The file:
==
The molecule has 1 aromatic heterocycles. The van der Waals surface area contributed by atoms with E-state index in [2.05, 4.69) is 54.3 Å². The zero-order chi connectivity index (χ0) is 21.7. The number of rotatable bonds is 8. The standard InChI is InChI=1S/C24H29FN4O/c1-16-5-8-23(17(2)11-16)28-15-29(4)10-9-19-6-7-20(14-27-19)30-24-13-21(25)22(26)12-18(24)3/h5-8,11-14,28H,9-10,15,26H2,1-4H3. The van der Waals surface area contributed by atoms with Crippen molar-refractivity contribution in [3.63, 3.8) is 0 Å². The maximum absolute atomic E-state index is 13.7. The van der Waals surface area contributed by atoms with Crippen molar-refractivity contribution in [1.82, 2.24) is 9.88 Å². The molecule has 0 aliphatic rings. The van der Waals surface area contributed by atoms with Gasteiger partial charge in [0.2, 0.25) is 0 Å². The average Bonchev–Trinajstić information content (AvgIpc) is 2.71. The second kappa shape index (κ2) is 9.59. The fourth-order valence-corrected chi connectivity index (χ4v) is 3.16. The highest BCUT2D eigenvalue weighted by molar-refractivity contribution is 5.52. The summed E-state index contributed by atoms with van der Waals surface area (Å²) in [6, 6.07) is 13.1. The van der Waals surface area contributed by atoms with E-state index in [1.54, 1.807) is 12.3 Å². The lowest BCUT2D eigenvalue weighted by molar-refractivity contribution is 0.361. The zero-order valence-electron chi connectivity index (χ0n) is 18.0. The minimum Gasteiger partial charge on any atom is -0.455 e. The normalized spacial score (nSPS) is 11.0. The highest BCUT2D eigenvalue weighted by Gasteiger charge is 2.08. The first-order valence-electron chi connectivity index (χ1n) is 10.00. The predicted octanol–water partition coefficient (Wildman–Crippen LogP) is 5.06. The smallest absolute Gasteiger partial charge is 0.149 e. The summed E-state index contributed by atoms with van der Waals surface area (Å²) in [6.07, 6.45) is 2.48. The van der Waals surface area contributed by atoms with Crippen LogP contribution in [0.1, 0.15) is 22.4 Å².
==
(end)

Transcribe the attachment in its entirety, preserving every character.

The molecule has 1 aromatic heterocycles. The van der Waals surface area contributed by atoms with E-state index in [2.05, 4.69) is 54.3 Å². The zero-order chi connectivity index (χ0) is 21.7. The number of rotatable bonds is 8. The standard InChI is InChI=1S/C24H29FN4O/c1-16-5-8-23(17(2)11-16)28-15-29(4)10-9-19-6-7-20(14-27-19)30-24-13-21(25)22(26)12-18(24)3/h5-8,11-14,28H,9-10,15,26H2,1-4H3. The van der Waals surface area contributed by atoms with Crippen molar-refractivity contribution in [3.63, 3.8) is 0 Å². The maximum absolute atomic E-state index is 13.7. The van der Waals surface area contributed by atoms with Crippen molar-refractivity contribution in [1.82, 2.24) is 9.88 Å². The molecule has 0 aliphatic rings. The van der Waals surface area contributed by atoms with Gasteiger partial charge in [0.2, 0.25) is 0 Å². The average Bonchev–Trinajstić information content (AvgIpc) is 2.71. The second kappa shape index (κ2) is 9.59. The fourth-order valence-corrected chi connectivity index (χ4v) is 3.16. The highest BCUT2D eigenvalue weighted by molar-refractivity contribution is 5.52. The summed E-state index contributed by atoms with van der Waals surface area (Å²) in [6, 6.07) is 13.1. The van der Waals surface area contributed by atoms with E-state index in [1.54, 1.807) is 12.3 Å². The lowest BCUT2D eigenvalue weighted by molar-refractivity contribution is 0.361. The zero-order valence-electron chi connectivity index (χ0n) is 18.0. The minimum Gasteiger partial charge on any atom is -0.455 e. The normalized spacial score (nSPS) is 11.0. The highest BCUT2D eigenvalue weighted by Gasteiger charge is 2.08. The first-order valence-electron chi connectivity index (χ1n) is 10.00. The predicted octanol–water partition coefficient (Wildman–Crippen LogP) is 5.06. The smallest absolute Gasteiger partial charge is 0.149 e. The summed E-state index contributed by atoms with van der Waals surface area (Å²) in [6.07, 6.45) is 2.48. The van der Waals surface area contributed by atoms with Crippen LogP contribution in [0.1, 0.15) is 22.4 Å².